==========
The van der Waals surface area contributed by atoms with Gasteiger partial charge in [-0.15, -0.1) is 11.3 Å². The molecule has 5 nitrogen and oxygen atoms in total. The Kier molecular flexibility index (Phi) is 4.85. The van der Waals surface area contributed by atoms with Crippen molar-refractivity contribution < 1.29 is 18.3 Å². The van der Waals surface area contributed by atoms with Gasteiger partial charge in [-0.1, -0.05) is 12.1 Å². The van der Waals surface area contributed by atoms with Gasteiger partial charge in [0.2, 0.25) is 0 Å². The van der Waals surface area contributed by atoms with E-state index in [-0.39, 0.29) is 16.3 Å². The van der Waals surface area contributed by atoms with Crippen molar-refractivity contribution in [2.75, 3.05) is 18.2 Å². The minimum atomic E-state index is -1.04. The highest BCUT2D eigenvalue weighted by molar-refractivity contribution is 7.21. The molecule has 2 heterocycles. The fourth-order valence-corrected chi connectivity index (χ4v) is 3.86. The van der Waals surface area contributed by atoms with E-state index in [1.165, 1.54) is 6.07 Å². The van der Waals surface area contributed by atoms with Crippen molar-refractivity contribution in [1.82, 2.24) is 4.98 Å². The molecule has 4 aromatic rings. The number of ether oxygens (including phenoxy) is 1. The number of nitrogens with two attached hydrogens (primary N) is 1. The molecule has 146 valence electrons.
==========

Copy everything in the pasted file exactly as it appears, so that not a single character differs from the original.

The van der Waals surface area contributed by atoms with Gasteiger partial charge in [-0.15, -0.1) is 11.3 Å². The molecule has 5 nitrogen and oxygen atoms in total. The Kier molecular flexibility index (Phi) is 4.85. The van der Waals surface area contributed by atoms with Crippen molar-refractivity contribution < 1.29 is 18.3 Å². The van der Waals surface area contributed by atoms with Gasteiger partial charge in [-0.1, -0.05) is 12.1 Å². The van der Waals surface area contributed by atoms with Gasteiger partial charge in [0.2, 0.25) is 0 Å². The van der Waals surface area contributed by atoms with E-state index in [-0.39, 0.29) is 16.3 Å². The van der Waals surface area contributed by atoms with Crippen molar-refractivity contribution in [2.75, 3.05) is 18.2 Å². The minimum atomic E-state index is -1.04. The highest BCUT2D eigenvalue weighted by molar-refractivity contribution is 7.21. The molecule has 2 heterocycles. The fourth-order valence-corrected chi connectivity index (χ4v) is 3.86. The van der Waals surface area contributed by atoms with E-state index in [1.165, 1.54) is 6.07 Å². The van der Waals surface area contributed by atoms with Crippen molar-refractivity contribution in [1.82, 2.24) is 4.98 Å². The molecule has 4 aromatic rings. The number of ether oxygens (including phenoxy) is 1. The number of nitrogens with two attached hydrogens (primary N) is 1. The molecule has 146 valence electrons.